With Comcast dropping its bid, The Walt Disney Company’s purchase of 21st Century Fox looks increasingly likely. Together those two companies account for about 47% of the domestic cinema market, and their merger would further flatten a media landscape dominated by a handful of companies.
I’m currently working on a book about The Walt Disney Company’s adaptations of Victorian literature, arguing that analytic categories like historical periodization and literary form remain relevant even as readers’ experiences are shaped less by teachers and scholars than by global media corporations. There are such things as “corporate histories” and “corporate forms,” and they exert a strong influence on the reception even of centuries-old works. It’s essentially a project about literary history, but it also has me thinking about a more contemporary genre that emerges from a media climate controlled by a handful of major players.
That thinking is partly inspired by postcolonial studies. Among the important questions asked by global and postcolonial scholars is the extent to which artists after colonialism accept, reject, or reinvent the colonizer’s artistic forms. Robert Stilling’s forthcoming book shows “how postcolonial artists reimagined the politics of aestheticism in the service of anticolonial critique,” and in Global Anglophone Poetry Omaar Hena argues that “the renovation of aesthetic forms” allows global anglophone poets to look both backwards to “irreparable historical realities” and forward to “more robust models of worldly belonging that would match the aesthetic and political complexities of the contemporary world” (3).
One has merely to mention the East India Company to demonstrate that colonialism and global capitalism have always come hand in hand, and it’s not at all uncommon to hear companies like Disney or Facebook compared to the colonial nation-states that exerted their dominance in the nineteenth century. Critical works like Ariel Dorfman and Armand Mattelart’s How to Read Donald Duck: Imperialist Ideology in the Disney Comic (1991) and the National Labor Committee’s Mickey Mouse Goes to Haiti (1996) take the comparison seriously, but does art do the same work? Might there be an analogue in “postcorporate forms,” works that “renovate” (to use Hena’s term) corporate forms in the service of anti-corporate critique?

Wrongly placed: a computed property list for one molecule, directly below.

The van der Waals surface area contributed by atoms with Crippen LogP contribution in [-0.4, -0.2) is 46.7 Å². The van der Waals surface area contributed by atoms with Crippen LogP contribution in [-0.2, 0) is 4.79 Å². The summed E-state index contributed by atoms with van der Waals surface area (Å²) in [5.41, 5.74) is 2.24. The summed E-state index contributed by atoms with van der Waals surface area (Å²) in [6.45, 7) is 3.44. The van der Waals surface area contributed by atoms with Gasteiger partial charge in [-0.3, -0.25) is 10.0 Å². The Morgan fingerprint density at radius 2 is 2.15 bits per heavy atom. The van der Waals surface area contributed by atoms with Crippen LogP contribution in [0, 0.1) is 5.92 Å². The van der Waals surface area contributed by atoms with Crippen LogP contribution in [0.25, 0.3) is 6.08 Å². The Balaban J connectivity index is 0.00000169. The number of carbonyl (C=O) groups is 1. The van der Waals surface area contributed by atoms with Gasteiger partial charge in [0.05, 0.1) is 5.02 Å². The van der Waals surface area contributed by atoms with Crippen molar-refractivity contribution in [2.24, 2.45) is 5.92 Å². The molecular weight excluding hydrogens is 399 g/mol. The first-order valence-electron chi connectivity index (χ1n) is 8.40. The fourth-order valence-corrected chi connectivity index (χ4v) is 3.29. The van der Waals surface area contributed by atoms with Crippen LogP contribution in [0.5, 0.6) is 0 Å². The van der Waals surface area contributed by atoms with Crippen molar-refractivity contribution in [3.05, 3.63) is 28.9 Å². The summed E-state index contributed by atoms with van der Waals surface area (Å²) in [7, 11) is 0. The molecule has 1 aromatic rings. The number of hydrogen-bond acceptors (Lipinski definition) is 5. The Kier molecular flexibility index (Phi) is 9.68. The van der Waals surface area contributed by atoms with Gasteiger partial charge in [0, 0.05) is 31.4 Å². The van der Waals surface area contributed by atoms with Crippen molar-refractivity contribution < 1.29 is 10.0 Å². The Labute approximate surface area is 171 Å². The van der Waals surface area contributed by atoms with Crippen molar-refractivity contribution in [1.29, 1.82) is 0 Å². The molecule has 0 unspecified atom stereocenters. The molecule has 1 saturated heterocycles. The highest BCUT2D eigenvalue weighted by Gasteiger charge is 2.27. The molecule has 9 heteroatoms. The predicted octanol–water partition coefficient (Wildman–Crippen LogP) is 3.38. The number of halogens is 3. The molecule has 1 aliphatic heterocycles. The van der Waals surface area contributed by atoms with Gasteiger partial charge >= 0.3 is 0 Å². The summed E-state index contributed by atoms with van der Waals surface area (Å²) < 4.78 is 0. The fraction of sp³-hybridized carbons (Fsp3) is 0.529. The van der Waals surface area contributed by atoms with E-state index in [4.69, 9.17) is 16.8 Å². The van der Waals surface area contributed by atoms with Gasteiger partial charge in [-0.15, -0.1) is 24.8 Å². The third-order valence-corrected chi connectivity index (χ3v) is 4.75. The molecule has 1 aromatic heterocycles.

I have in mind three very different works. The first is Cory Doctorow’s Down and Out in the Magic Kingdom (2003), a futurist dystopia set in Walt Disney’s Magic Kingdom. In a rejection of the copyright system with which Disney is inextricably linked, Doctorow distributed his novel under a Creative Commons license (you can download it for free from his website). Part of Hena’s argument is that the colonizer’s aesthetic forms also determine which writers gain — or don’t gain — institutional recognition, and so colonial power structures still determine which works succeed. In a sense, Doctorow subverts a similar power structure.
The second is Banksy’s 2015 art installation Dismaland, which leveraged the form of the theme park in its critique of corporatism, media culture, police brutality, and predatory lending. Though Banksy disavowed any direct aim at Disney, the decrepit castle at the park’s center certainly evokes the castles around which Disney’s parks are built, and the whole concept of a “theme park” is linked to Disney: the first recorded usage in the OED is a 1960 reference to efforts to duplicate Disneyland.
The third work I have in mind is Jon Cozart’s “After Ever After” series, the best among myriad YouTube Disney parodies. Cozart imagines the next step in the characters’ stories and links them to issues of contemporary concern: Ariel is poisoned by BP’s oil spill; Aladdin and Jasmine face both American islamophobia and the threat of ISIS; Pocahontas and Elsa lead violent uprisings against (respectively) British colonials and climate-change-deniers; Mulan ponders gender realignment surgery. Cozart has three videos, one of which you can watch here:
Striking about Cozart is his clear fondness for Disney: the videos are as much homage as parody, and if they take aim at Disney’s films it is only in their formal reliance on a “happy ending.” Yet they implicate corporate actions in environmental destruction, racism, and imperialism. There is some irony in the leveraging of these critiques through homage to a company that is far from innocent of those same charges (see Dorfman and Mattelart and the National Labor Committee).
These are just initial thoughts on this topic, and a slight deviation from the argument I’m developing in Disney’s Victorians. Of course the analogue between “postcorporate” and global or postcolonial writing needs some further thinking. But this is a line of inquiry I might pursue in a future post, or perhaps a longer work.